- Item"Discontented scoundrels who crowd the mercantile marine today" : labour relations regimes of the Cape Ichaboe guano trade, c. 1843-1898(Historical Association of South Africa, 2013-05) Snyders, Hendrik; Swart, SandraThe scraping of guano on offshore islands in the Atlantic and Pacific oceans during the mid- to late nineteenth century was an essentially primitive industry. As guano is a natural product with no further need for processing, the primary task of guano workers was the physical collection of guano chunks using basic tools such as crowbars, spades and wheelbarrows. Working on nearly barren islands with non-existent harbour facilities in remote areas far removed from its supply source, meant that guano- collection was an extremely risky enterprise and guano-labour was both back breaking and hazardous labour. Motivated by profit considerations, guanopreneurs and the Cape colonial state established and maintained an exploitative and coercive labour regime characterised by the use of deferred wages, credit and rationing as well as rigid contract enforcement. Guano diggers, however, did not accept these practices passively and as this article demonstrates, actively resisted their exploitation and marginalisation. As a result, the Cape colonial authorities were compelled to intervene, changing the system in 1898.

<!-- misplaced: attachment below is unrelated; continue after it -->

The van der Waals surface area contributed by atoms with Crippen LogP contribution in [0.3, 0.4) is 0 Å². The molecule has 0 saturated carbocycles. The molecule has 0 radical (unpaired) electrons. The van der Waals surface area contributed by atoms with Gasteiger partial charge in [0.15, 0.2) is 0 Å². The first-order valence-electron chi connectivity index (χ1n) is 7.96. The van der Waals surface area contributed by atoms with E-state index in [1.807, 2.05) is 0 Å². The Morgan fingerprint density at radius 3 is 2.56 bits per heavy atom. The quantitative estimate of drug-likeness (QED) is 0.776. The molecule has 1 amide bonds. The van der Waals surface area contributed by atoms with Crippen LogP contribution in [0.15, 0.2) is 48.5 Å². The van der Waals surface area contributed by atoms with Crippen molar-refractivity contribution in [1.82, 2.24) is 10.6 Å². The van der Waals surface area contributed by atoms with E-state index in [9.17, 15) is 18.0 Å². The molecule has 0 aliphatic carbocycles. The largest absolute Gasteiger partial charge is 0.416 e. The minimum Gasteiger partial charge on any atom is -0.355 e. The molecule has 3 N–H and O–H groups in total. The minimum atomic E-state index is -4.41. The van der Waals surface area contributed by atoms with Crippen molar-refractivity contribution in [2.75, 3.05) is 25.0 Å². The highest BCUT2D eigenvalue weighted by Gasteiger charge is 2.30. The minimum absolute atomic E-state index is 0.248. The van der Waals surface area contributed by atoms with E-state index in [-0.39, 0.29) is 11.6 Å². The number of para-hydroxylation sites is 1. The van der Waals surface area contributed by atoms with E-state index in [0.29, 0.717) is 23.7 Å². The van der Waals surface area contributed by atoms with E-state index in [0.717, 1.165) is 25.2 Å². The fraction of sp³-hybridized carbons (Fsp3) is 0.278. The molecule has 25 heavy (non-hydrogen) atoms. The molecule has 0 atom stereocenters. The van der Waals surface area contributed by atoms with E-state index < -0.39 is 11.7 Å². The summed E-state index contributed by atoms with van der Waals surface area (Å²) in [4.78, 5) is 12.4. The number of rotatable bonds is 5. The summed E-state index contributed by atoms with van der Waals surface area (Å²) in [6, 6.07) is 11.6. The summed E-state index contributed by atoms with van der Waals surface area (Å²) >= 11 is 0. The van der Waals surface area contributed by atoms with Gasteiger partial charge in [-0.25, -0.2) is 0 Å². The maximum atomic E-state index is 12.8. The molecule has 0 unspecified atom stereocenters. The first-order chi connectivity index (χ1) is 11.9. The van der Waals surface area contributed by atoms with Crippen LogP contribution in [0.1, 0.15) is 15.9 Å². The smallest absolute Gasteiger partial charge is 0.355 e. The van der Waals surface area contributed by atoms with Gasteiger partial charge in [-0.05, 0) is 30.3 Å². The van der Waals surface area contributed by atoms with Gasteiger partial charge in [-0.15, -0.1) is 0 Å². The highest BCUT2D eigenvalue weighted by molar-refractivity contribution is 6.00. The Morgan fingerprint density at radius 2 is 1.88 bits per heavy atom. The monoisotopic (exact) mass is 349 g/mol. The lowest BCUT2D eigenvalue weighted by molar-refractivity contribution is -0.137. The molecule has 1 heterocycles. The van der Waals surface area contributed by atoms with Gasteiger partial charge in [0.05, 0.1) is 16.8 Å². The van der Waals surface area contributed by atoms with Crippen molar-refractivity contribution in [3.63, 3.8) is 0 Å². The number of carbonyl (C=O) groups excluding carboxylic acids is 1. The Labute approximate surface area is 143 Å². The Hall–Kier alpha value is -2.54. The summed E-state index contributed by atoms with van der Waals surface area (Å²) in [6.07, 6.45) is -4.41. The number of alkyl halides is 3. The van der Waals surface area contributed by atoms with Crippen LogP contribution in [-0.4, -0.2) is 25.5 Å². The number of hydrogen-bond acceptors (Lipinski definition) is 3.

- ItemDr. Albert Hertzog se bemoeienis met die Mynwerkersunie(AOSIS, 2006) Visser, WesselIn 1975 het Dan O’Meara die boek van L Naudé, Dr A. Hertzog, die Nasionale Party en die Mynwerkers, vir die South African Labour Bulletin geresenseer. Daarin bespreek O’Meara die stryd en motiewe van die Afrikaner politieke en kulturele elite om ‘n Afrikaner-nasionalisties-georiënteerde leierskap teen 1948 in beheer van die Mynwerkersunie (MWU) te stel. Resente navorsing, gebaseer op ‘n in diepte studie van die Hertzog-Versameling by die Instituut vir Eietydse Geskiedenis in Bloemfontein, asook ander dokumente, het Hertzog se verdere intieme betrokkenheid by hierdie vakbond in die post-1948 periode aan die lig gebring. Aantygings van korrupsie teen die MWU se hoofsekretaris, Daan Ellis, het tot smeerveldtogte, mosies van wantroue en kommissies van ondersoek na korrupsieklagtes en wanbestuur aanleiding gegee. Dit het ‘n onverkwiklike magstryd tussen PJ Visser, die president van die MWU, en Ellis tot gevolg gehad. Hertzog was ten nouste daarby betrokke. Hertzog en lede van die Afrikaner politieke- en kulturele-elíte was besorg dat die twis en onmin binne die vakbond uiteindelik die beeld van die MWU by blanke mynwerkers, en Afrikanermynwerkers in die besonder, kon benadeel wat op sý beurt weer polities ‘n negatiewe gevolge vir die NP by die stembus kon inhou. Daarom sou Hertzog probeer om met die bestuur van die vakbond in te meng en selfs lede van die Afrikaner Broederbond het gepoog om die magstryd binne die MWU te ontlont. Hierdie artikel poog om ‘n aspek van die politieke lewe van dr. Albert Hertzog te belig, aangesien daar nog geen deurtastende wetenskaplike historiese ondersoek na die politieke lewe van hierdie omstrede figuur in die Suid-Afrikaanse geskiedenis gedoen is nie.